VMware vSphere 5 licensing update explained

With the announcement of VMware vSphere 5 a complete new license model is introduces.

In VMware vSphere 4 the licensing model was per physical processor based on the number of cores per CPU and the physical memory.

The VMware vSphere 5 license model is based per physical processor and the allocated memory (vRAM) across the entire vSphere environment for a particular vSphere 5 edition (pool).

Update August 27, 2012

Today VMware announced the end of the vRAM entitlement. More info can be found here .

Update August 15, 2011

VMware has announced an update in the licensing for vSphere 5. They listens to their customers and changed the licensing. The following things have been updated:

- The vRAM entitlements are increased. See the new entitlements in this post.

- Capped amount of vRAM that is counted for a VM with a max of 1 vSphere Enterprise license (96GB). So an 1TB VM cost 96GB.

- More flexible around transient workloads, and short-term spikes that are typical in test & development environments for example. We will now calculate a 12-month average of consumed vRAM to rather than tracking the high water mark of vRAM.

- **VMware launched an official tool “**The VMware vSphere Licensing Advisor”. This tool  allows users with vSphere 4.1, vSphere 4.0 and Virtual Infrastructure 3.5 environments to calculate and understand their vRAM usage and vRAM capacity as if they upgraded to vSphere 5.0.

Everything in red colored text is updated.

vSphere 5 licensing facts:

  • vRAM = virtual memory configured to a Virtual Machine
  • Pooled vRAM = sum of all vRAM entitlements across all vSphere 5 licenses from the same edition in one or more vCenter(s) servers in linked mode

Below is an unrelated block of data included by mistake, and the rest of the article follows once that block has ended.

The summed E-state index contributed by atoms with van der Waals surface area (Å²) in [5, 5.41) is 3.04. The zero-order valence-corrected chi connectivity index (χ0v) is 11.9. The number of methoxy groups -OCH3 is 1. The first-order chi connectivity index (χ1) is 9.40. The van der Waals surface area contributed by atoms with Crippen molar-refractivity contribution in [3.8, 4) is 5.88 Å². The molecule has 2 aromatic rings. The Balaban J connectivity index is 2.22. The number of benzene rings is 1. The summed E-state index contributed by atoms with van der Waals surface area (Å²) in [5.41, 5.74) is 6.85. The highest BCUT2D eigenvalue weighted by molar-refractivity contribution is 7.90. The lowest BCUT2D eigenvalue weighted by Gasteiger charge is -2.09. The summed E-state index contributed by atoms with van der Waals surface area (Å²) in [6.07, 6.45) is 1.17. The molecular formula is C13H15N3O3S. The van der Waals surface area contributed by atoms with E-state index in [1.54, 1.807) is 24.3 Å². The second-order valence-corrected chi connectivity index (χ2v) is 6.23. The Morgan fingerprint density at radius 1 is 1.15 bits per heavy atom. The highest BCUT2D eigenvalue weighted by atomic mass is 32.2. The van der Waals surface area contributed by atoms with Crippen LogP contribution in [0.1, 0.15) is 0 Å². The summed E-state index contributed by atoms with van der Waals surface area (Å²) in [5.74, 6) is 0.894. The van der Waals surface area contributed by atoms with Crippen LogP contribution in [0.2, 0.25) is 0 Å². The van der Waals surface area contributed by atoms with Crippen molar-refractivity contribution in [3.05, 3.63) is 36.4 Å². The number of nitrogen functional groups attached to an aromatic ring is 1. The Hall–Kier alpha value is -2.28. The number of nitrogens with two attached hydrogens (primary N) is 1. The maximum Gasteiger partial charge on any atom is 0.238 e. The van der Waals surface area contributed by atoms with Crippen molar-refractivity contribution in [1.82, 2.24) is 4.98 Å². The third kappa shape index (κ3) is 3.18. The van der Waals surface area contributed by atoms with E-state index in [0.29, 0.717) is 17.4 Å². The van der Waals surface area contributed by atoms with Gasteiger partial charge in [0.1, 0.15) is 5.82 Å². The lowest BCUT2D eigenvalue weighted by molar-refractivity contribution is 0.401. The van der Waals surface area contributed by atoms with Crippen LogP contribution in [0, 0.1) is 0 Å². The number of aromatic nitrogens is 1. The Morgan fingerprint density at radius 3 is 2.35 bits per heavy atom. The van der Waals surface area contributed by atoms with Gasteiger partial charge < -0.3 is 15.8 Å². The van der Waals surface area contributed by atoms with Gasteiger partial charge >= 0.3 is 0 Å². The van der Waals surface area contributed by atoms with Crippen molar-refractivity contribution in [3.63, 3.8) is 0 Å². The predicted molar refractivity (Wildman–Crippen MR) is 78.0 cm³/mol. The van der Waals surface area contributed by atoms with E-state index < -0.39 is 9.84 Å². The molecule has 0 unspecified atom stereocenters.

• Only powered-on VMs a counted in the total vRAM.
  • vRAM pool must be licensed with the same vSphere edition.
  • You can multiple vRAM pools in one or more vCenter servers for example a vSphere 5 standard and vSphere 5 Enterprise license pool
  • The vSphere 4 Advanced edition is removed and customers get a free upgrade to Enterprise

How many licenses do I need?

For existing customers before upgrading to vSphere 5 you need to know if the upgrade can without needing extra licenses.

To calculate how many licenses you need to sum up the total amount of vRAM allocated in all the powered-on VMs and divide that to total amount by the for the particular vSphere 5 edition you are running. Here are two customer cases:

Cons of the new vSphere 5 licensing

VMware listening to there customers and increased for example the vRAM entitlements. To most of the cons do not apply anymore.

  • The CPU core to memory ratio can be very low. For example for a six core CPU with hyper-treading and a standard license gives a very low ratio 1:1 if we use 4GB VMs.
  • You may loss the the flexibility to scale-up the memory without invest in extra vSphere licenses. I have seen a lot of customers who upgrade the memory of their vSphere hosts within 3 a 4 years. With the new vSphere 5 licensing this can lead in buying extra licenses.
  • The vSphere 5 Hypervisor version supports 8GB per CPU, a dual CPU sockets hosts gives u 16GB RAM. On this server you can place 3,5 Windows 2008 R2 VM with 4GB VMs. I think the vSphere 5 Hypervisor isn’t going to be used anymore because other hypervisors haven’t this restriction and even offer more functionality.
  • No benefit for memory technics such as memory over allocation because the licensing is based on virtual memory configured to a Virtual Machine (vRAM)
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